- Chapter IV: Progress of the Disputes Between the King and Parliament, During the Reigns of James the First, and of Charles the First.
- Section I: The Reign of James the First; and That of Charles the First, From His Accession to the Meeting of the Long Parliament.
- Section II: Of the Reign of Charles the First, From the Meeting of the Long Parliament to the Commencement of the Civil War.
- Section III: Of the Reign of Charles the First, From the Commencement of the Civil War to His Death.
- Chapter V: Of Oliver Cromwell, and the Protectorate.
- Chapter VI: Of the Reigns of Charles the Second, and James the Second.
- Chapter VII: Of the Revolution-settlement; and the Reign of William and Mary.
- Book II: Of the English Government From the Reign of William the Third to the Present Time.
- Chapter I: Review of the Government of Ireland.
- Chapter II: Political Consequences of the Revolution—subsequent Changes In the State of the Nation—influence of the Crown.
- Chapter III: The Advancement of Manufactures, Commerce, and the Arts, Since the Reign of William III.; And the Tendency of This Advancement to Diffuse a Spirit of Liberty and Independence.
- Chapter IV: How Far the Advancement of Commerce and Manufactures Has Contributed to the Extension and Diffusion of Knowledge and Literature.
- Chapter V: The Separation of the Different Branches of Knowledge; and the Division of the Liberal Arts and of the Sciences.
- Chapter VI: The Effects of Commerce and Manufactures, and of Opulence and Civilization, Upon the Morals of a People.
- Section I: Of Courage and Fortitude.
- Section II: Of Sobriety and Temperance.
- Section III: Of Justice and Generosity.
- Chapter VII: The Progress of Science Relative to Law and Government.
- Chapter VIII: The Gradual Advancement of the Fine Arts—their Influence Upon Government.
- Section I: Of Poetry; Or Those Compositions Which Are Primarily Calculated For Mere Entertainment.
- Part I: Of Epic Poetry; Or What Is Related By the Poet In His Own Person.
- Part II: Of Dramatic Poetry.
- Appendix 1: Authorities Cited In the Text and In Millar’s Notes
- Appendix 2: Main Historiographical Sources For Millar’s Narrative to 1688
AN HISTORICAL VIEW OF THE ENGLISH GOVERNMENT
SETTLEMENT OF THE SAXONS IN BRITAIN
THE REVOLUTION IN 1688.
To which are subjoined,
SOME DISSERTATIONS CONNECTED WITH THE
HISTORY OF THE GOVERNMENT,
From the Revolution to the Present Time.
BY JOHN MILLAR ESQ.
Professor of Law in the University of Glasgow
IN FOUR VOLUMES
printed for j. mawman, no 22 in the poultry.
By T. Gillet, Salisbury-Square
The Friends of Mr. Millar to whom he entrusted his Manuscripts, think they would be wanting in their duty, were they not to publish the following continuation of his Historical View of the English Government.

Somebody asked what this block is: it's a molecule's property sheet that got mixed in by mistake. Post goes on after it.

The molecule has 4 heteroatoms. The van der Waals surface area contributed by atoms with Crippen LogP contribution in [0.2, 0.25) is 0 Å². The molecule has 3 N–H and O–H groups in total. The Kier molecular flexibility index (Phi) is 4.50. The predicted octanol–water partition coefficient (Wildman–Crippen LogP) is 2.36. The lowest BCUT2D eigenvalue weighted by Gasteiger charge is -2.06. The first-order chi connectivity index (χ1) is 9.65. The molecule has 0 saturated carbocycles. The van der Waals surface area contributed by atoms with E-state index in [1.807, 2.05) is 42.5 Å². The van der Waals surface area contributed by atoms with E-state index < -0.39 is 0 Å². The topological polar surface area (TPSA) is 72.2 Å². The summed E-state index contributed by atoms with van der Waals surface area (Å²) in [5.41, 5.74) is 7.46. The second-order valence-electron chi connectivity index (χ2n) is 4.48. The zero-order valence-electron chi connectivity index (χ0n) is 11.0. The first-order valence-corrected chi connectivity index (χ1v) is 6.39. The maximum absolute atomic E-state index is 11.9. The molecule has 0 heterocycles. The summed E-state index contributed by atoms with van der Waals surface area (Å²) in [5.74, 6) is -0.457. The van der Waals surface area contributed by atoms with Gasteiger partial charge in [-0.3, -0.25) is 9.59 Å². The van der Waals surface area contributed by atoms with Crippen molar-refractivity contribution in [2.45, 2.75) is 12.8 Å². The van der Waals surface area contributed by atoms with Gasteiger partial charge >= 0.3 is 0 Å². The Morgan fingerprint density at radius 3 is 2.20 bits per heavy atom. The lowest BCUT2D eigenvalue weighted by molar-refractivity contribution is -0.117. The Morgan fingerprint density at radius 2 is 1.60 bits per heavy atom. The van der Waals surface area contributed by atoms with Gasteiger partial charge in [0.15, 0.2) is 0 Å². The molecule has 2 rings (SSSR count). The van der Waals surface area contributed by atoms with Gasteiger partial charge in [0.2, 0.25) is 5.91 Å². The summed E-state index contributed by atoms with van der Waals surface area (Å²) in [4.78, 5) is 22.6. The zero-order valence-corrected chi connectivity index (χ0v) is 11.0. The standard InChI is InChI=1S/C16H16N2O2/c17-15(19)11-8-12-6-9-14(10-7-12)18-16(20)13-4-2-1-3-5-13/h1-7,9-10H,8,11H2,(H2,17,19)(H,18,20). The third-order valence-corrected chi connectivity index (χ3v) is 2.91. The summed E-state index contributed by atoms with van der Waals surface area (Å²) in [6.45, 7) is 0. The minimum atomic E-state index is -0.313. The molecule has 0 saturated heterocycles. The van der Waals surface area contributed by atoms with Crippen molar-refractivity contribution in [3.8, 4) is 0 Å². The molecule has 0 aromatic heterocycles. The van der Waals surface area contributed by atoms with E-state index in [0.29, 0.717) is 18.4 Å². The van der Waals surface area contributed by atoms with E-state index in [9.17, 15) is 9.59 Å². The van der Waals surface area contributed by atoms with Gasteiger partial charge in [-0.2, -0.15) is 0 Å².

It was the intention of the Author, as will be seen in the following pages, to divide the history from the Accession of the House of Stewart, to the present time, into two periods: the first comprehending the history of those contests between Prerogative and Privilege, which, by the Revolution in 1688, terminated in a manner so honourable to the spirit of the nation, and so advantageous to the happiness and liberties of the people: the second containing the history of the rise and progress of the Influence of the Crown: an influence, which, though in some measure checked by the general diffusion of knowledge and the advancement of the arts, was likely, in the opinion of the Author, to become the more dangerous to the constitution, as its slow and insensible advances are less apt to excite attention.
Of these two parts of the general design, the<vi> first was left by the Author, in the state in which he apparently meant to give it to the public, and in which it now appears.—A great part of the materials for the history of the second period, as well as for an account of the present state of the English Government, had also been collected, and partly arranged by him: but considerable alterations on the manuscripts would be requisite, before these very important parts of the work could be offered to the public.
There were found, however, among Mr. Millar’s papers several dissertations on subjects connected with the later history of the Government, Manners, and Literature of England, the substance of which it would appear he had intended to introduce into his work; these dissertations seem to contain so many ingenious and interesting speculations, that it has been judged proper to make them public, notwithstanding the unfinished state of the concluding Essay.<vii>
14th March, 1803.
TO THE RIGHT HONOURABLE CHARLES JAMES FOX.